Seventy-nine days later he is orbiting Neptune, though a l;anding-dock malfunction forces him to remain for some time in his spacesuit. But soon he and his father converse, neither of them at this point in spacesuits; it is clear in this scene that Tommy Lee Jones is wearing the gear he wore in Space Cowboys, when the universe still called us forth. But now, as he tells his son, the universe is nada. "No love or hate. No light or dark." But Roy, despite his growing pains, has no time for unmanly nihilism, and tries to persuade Clifford to evacuate the station, already doomed to destruction by the deadly balonium that is threatening life everywhere. En route back to the Cepheus, in their spacesuits Clifford tricks him, and drifts off into dark vacuum to die, as alone as Homo sapiens always was. Very subtly, Brad Pitt's face begins to look reborn; the slow altering of Roy's face from the botox craquelure of a frozen-boy mask to human gaze is masterfully accomplished. The universe outside the spacesuit duly submits: metaphorically huger than planets, Roy now uses a flat piece of debris to protect him from the rings of Neptune, while returning to the Cepheus in his spacesuit. Aided by the great explosion that demolishes the station, he returns to Earth (see again Adam and Eve). As his shuttle lands safely in the green hills of the home planet, he awakens aborning in his spacesuit, with a face about to smile, in elated and perhaps deliberate contrast to the central movement of The Man Who Fell to Earth, whose protagonist (David Bowie) also wears a frozen face that melts.
This might seem enough about the spacesuit as amnion. But because they do embody kinetic transactions between the outside and the inside of the universe, it is entirely natural in a film like Ad Astra, which is all about acting out the coming-of-age of a fossilized self, that they should serve as conduits for meaningfulness to adhere to. Again and again, therefore, Roy is seen psychically hyperventilating through his visor as he experiences the Inner Space consequences of beginning to grow up, while a Wonderland universe fluctuates outside the suit.
This spiralling between the in and the out – a movement well designed to exemplify the kind of distress and flux felt by human beings attempting to make something of the time they have as mortals – has an effect rather similar to the rhetorical figure known as hendiadys, where two separate terms, joined by "and", copulate between terms in solitude and what they grow to mean as they join: phrases like "the morn and liquid dew of youth", "the book and volume of my brain", "the power and the glory". It is a device much used by William Shakespeare around 1600, as per these examples, when he was deeply concerned in the staging of change: hendiadys being an ideal device to express how words can mean themselves, and also mean something next. It is a device well designed, therefore, to register and in a sense to spin the enormous stress felt by a character like Hamlet (or Roy) straining to transact a shifting world, to escape the lockdown of adolescence, to come of age vis a vis the father. A spacesuit, conceived as enacting a movement from outside to in, from inside to out, and back again to some new inside, is a kind of hendiadys.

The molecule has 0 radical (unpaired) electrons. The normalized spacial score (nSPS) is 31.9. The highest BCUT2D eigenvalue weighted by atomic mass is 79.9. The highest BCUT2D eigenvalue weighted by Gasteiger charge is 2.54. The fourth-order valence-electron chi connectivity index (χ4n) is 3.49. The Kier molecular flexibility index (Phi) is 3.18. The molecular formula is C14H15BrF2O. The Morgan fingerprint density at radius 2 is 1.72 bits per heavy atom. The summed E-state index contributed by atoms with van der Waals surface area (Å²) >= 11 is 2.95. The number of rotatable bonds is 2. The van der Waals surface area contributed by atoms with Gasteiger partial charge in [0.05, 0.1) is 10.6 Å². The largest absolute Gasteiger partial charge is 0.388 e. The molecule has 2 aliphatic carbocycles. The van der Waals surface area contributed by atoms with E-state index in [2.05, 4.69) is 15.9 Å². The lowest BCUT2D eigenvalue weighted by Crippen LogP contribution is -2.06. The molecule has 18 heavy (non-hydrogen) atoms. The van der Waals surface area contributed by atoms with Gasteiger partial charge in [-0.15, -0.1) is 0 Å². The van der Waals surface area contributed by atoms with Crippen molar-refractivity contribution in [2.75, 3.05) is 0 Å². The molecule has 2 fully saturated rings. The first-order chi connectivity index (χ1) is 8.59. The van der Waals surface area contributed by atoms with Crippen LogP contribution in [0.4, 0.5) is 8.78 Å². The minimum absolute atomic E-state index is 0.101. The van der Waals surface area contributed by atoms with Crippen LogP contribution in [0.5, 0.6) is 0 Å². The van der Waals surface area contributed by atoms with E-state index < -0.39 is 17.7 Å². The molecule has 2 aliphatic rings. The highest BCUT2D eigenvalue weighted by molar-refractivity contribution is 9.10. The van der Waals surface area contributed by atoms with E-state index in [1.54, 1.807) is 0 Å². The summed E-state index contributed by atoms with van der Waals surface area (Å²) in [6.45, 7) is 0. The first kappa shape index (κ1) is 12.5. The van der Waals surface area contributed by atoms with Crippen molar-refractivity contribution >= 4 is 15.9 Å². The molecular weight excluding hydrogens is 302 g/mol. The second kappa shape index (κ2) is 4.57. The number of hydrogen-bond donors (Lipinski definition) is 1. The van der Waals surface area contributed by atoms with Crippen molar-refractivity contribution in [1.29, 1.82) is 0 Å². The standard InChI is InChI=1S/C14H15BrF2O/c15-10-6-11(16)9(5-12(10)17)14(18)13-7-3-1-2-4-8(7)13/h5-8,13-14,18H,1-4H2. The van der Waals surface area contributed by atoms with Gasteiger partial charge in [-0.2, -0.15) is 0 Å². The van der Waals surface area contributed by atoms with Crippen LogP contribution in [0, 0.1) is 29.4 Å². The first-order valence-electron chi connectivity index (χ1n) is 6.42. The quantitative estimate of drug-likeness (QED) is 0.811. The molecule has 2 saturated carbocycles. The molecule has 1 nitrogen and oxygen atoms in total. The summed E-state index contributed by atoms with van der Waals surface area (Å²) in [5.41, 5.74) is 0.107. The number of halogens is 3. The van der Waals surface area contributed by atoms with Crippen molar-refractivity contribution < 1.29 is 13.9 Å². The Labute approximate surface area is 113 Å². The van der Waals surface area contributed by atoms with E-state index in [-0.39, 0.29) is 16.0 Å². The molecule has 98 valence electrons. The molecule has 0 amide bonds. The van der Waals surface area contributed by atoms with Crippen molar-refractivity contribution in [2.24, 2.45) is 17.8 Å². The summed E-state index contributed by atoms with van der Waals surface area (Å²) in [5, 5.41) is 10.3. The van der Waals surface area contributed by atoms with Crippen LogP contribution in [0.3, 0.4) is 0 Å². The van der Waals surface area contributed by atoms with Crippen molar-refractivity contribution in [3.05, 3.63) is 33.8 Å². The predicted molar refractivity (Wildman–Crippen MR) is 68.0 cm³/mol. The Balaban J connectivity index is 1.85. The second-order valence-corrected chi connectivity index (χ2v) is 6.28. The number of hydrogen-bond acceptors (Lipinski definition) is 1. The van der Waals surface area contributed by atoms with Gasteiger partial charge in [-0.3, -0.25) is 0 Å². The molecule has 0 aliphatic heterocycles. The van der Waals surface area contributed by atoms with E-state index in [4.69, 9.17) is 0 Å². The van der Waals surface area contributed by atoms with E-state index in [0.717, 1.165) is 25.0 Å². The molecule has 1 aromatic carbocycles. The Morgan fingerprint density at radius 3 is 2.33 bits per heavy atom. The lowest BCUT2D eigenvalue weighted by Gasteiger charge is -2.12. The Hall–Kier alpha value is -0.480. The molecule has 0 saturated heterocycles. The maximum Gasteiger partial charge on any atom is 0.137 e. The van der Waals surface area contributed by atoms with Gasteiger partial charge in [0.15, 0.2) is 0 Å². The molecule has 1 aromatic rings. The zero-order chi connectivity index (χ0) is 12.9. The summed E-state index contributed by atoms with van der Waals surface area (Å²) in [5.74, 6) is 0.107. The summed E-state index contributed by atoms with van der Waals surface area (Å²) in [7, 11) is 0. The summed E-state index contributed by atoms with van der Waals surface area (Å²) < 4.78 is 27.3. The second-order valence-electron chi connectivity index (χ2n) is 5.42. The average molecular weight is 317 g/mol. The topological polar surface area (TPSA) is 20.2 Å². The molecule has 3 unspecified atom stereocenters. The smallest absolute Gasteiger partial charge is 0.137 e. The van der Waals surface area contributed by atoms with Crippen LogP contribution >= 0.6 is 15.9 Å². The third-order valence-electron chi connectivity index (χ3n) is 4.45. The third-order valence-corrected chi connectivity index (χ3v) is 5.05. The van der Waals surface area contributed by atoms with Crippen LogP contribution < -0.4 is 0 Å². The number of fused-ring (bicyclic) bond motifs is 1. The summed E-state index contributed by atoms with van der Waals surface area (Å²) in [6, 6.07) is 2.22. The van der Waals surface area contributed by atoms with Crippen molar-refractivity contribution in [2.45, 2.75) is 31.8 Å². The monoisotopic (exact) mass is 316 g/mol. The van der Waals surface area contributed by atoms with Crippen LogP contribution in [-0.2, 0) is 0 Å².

But Ad Astra, despite Brad Pitt's skill, literalizes all too heavily the cod and cartoonish grammars of human growth, conveying a sleigh-of-hand glibness, chez Hollywood, to the process. It may be for this reason that the makers of Ad Astra, attempting to authenticate visions of profundity that must have seemed to them constantly to sound like wellness ads, constructed the extraordinarily complicated pattern of "truth-telling" voice-overs Roy utters from various perspectives in time and story throughout the entire film. Sometimes we overhear his oral depositions to a SpaceCom assessment device, presumably an AI, which assesses his fitness to continue his mission; sometimes we listen to the pre-scripted messages he sends to his father from Mars; sometimes he seems to be speaking from nowhere in particular to no one we can quite identify; but mostly we find ourselves giving audience to hindsight passages spoken in a calm musing raconteur voice, as though Roy were reminiscing about significant events that can now safely be passed on to an unseen listener who does not speak back. It is the voice of Charles Marlow, the protagonist of Joseph Conrad's The Heart of Darkness (1899; 1902), describing in hindsight, to listeners in a Club Story frame, his voyage up the Congo in search of Kurz and the Horror there. It is Horror recollected in something like tranquillity. It may also make sense of the very end of Ad Astra, when the very title, which means "to the stars", proves to be a dream of passage and progress as dead now as Clifford.
So Marlow's tale about the end of civilization is indeed the end of Ad Astra. The universe is null and void. Earth is our only refuge. Roy has seen Eve, or is about to see her. He makes a final deposition to the unseen SpaceCom surveillance auditor device, telling the auditor, and us, and himself, what it means to grow up on Earth now that he has become, as Shakespeare might have put it, "th'expectancy and rose of the state"; what it means to cultivate your Garden at the End of the World:
"I'm steady, calm. I slept well, no bad dreams. I am active and engaged. I'm aware of my surroundings and those in my immediate sphere. I'm attentive. I am focused on the essentials, to the exclusion of all else. I'm unsure of the future but I'm not concerned. I will rely on those closest to me, and I will share their burdens, as they share mine. I will love and I will love."
He then adds a final word. "Submit." [JC]
previous versions of this entry